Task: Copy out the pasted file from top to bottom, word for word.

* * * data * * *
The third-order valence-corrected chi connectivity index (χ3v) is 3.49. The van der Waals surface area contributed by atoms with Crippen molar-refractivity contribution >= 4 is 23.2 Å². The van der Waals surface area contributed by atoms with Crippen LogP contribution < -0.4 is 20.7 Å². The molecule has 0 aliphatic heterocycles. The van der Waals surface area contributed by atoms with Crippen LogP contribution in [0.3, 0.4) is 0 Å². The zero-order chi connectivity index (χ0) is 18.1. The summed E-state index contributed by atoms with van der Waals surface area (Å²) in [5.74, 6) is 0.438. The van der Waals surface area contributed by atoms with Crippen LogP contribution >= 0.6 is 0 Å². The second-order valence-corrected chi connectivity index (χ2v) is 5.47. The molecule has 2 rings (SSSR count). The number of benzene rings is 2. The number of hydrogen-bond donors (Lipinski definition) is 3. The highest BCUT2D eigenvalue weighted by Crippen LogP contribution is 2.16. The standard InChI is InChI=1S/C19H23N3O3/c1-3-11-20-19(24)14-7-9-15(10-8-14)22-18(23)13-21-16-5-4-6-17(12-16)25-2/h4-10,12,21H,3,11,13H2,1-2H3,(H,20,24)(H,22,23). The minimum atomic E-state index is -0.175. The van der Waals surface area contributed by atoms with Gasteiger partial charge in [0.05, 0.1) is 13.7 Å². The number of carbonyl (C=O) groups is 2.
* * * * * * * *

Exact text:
The third-order valence-corrected chi connectivity index (χ3v) is 3.49. The van der Waals surface area contributed by atoms with Crippen molar-refractivity contribution >= 4 is 23.2 Å². The van der Waals surface area contributed by atoms with Crippen LogP contribution < -0.4 is 20.7 Å². The molecule has 0 aliphatic heterocycles. The van der Waals surface area contributed by atoms with Crippen LogP contribution in [0.3, 0.4) is 0 Å². The zero-order chi connectivity index (χ0) is 18.1. The summed E-state index contributed by atoms with van der Waals surface area (Å²) in [5.74, 6) is 0.438. The van der Waals surface area contributed by atoms with Crippen LogP contribution >= 0.6 is 0 Å². The second-order valence-corrected chi connectivity index (χ2v) is 5.47. The molecule has 2 rings (SSSR count). The number of benzene rings is 2. The number of hydrogen-bond donors (Lipinski definition) is 3. The highest BCUT2D eigenvalue weighted by Crippen LogP contribution is 2.16. The standard InChI is InChI=1S/C19H23N3O3/c1-3-11-20-19(24)14-7-9-15(10-8-14)22-18(23)13-21-16-5-4-6-17(12-16)25-2/h4-10,12,21H,3,11,13H2,1-2H3,(H,20,24)(H,22,23). The minimum atomic E-state index is -0.175. The van der Waals surface area contributed by atoms with Gasteiger partial charge in [0.05, 0.1) is 13.7 Å². The number of carbonyl (C=O) groups is 2.